MF DOOM estate sues ex-Stones Throw label manager for alleged theft of 31 notebooks
The songwriting notebooks contain lyrics from DOOM’s biggest albums, aswell as musings and ideas. The label manager claims he kept them as payment for unpaid rent in 2010.
Credit: Getty / Nick Pickles
The estate of the late iconic hip-hop producer and MC MF DOOM has reportedly filed a lawsuit against an ex-label manager at Stones Throw Records, claiming he stole songwriting notebooks.
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Eothen “Egon” Alapatt, MF DOOM’s former label collaborator and general manager of Stones Throw Records, is the man in question. According to reports by Billboard, he’s being sued by MF DOOM’s widow Jasmine Dumile Thompson for allegedly stealing 31 notebooks.
These notebooks, according to Thompson, included lyrics and creative material from his 1999 album, Operation Doomsday, 2004’s Madvillainy and MM…FOOD alongside ideas for unreleased tracks, musings and “other creative ideations.”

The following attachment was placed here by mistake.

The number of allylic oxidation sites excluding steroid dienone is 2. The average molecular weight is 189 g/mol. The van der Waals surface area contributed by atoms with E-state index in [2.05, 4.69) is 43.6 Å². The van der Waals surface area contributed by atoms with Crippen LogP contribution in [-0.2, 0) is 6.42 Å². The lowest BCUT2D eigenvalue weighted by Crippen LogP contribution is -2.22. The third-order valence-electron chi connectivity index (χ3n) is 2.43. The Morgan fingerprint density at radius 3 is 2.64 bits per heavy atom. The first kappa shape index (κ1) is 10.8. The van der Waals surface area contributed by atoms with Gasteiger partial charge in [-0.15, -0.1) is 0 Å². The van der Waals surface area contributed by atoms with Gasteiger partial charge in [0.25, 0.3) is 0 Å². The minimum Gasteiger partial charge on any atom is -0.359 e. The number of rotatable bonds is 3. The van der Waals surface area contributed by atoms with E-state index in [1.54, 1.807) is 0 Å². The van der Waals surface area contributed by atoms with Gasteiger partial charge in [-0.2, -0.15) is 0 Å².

This dispute is not entirely new. It traces back to 2010 when MF DOOM, who sadly died almost exactly three years ago today, was unable to return to the U.S. due to immigration issues. He left the notebooks in his Los Angeles studio. Six years later, Alapatt allegedly took them without consulting the British-American producer.
Initially, he denied having the notebooks, but later stated he took them to cover $12,500 in rent. Thompson suspects MF DOOM owed no rent, and Alapatt simply paid the money to acquire the notebooks.
In 2020, Alapatt offered photocopies but kept the originals. Shortly before MF DOOM’s death, he sent digital scans, dated 2018-2020, suggesting copyright infringement. The lawsuit seeks the return of the notebooks, the destruction of the photocopies, and compensation for damage. Alapatt plans to donate them to cultural institutions such as archives or museums.
In March, Thompson shared emails on the ‘@MFDOOM’ Instagram account, urging Egon Alapatt to return the stolen notebooks belonging to her late husband. This prompted MF DOOM’s fans to support the estate’s efforts to reclaim his creative work.
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